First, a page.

People with stable coronary artery disease, he said, should not expect angioplasty, with or without use of a stent, to affect mortality or the occurrence of a heart attack.
"Rather, regardless of whether a patient requires angioplasty for symptoms, all patients should continue, as a primary treatment, to focus attention to aggressive risk factor modification," Moliterno said. "In other words, it's not just about the current severe blockages but about the underlying pathology causing the blockages."
Dr. Gregg C. Fonarow, a professor of cardiology at the University of California, Los Angeles, said he agrees that invasive procedures should be reserved for people with unstable cardiac problems.
"Percutaneous coronary interventions have been demonstrated to substantially improve clinical outcomes in patients with ST segment elevation, acute myocardial infarction and, in select groups of patients, with unstable angina and non-ST segment elevation acute myocardial infarction," Fonarow said. "Percutaneous coronary intervention is evidence-based, guideline-recommended therapy for these indications."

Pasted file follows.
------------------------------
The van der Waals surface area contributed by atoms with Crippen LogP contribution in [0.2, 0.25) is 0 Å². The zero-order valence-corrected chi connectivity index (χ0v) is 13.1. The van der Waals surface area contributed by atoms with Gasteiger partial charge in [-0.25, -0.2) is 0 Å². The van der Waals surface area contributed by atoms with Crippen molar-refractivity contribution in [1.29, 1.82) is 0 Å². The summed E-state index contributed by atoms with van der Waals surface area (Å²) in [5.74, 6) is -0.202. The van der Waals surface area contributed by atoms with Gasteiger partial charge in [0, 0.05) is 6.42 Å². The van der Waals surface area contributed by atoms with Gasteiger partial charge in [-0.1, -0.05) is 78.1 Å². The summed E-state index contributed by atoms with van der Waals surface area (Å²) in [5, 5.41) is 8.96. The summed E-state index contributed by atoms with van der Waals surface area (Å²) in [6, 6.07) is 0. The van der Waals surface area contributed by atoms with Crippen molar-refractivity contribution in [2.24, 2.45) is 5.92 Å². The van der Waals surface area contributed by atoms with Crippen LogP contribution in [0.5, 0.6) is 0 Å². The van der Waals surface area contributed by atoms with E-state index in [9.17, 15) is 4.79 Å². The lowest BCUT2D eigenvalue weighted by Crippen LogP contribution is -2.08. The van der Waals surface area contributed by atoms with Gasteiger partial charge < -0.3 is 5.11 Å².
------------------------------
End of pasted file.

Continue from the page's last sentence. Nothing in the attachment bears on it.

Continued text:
Though angioplasty might reduce symptoms in some people with stable coronary artery disease, he said, no individual study has demonstrated a comparative reduction in the number of heart attacks or deaths.
"This new meta-analysis demonstrates that balloon angioplasty, bare-metal stents and drug-eluting stents do not improve the clinical outcomes of death or myocardial infarction compared to medical therapy," he said.
Most people with stable coronary artery disease "are better off with initial treatment with optimal medical therapy, reserving percutaneous coronary interventio
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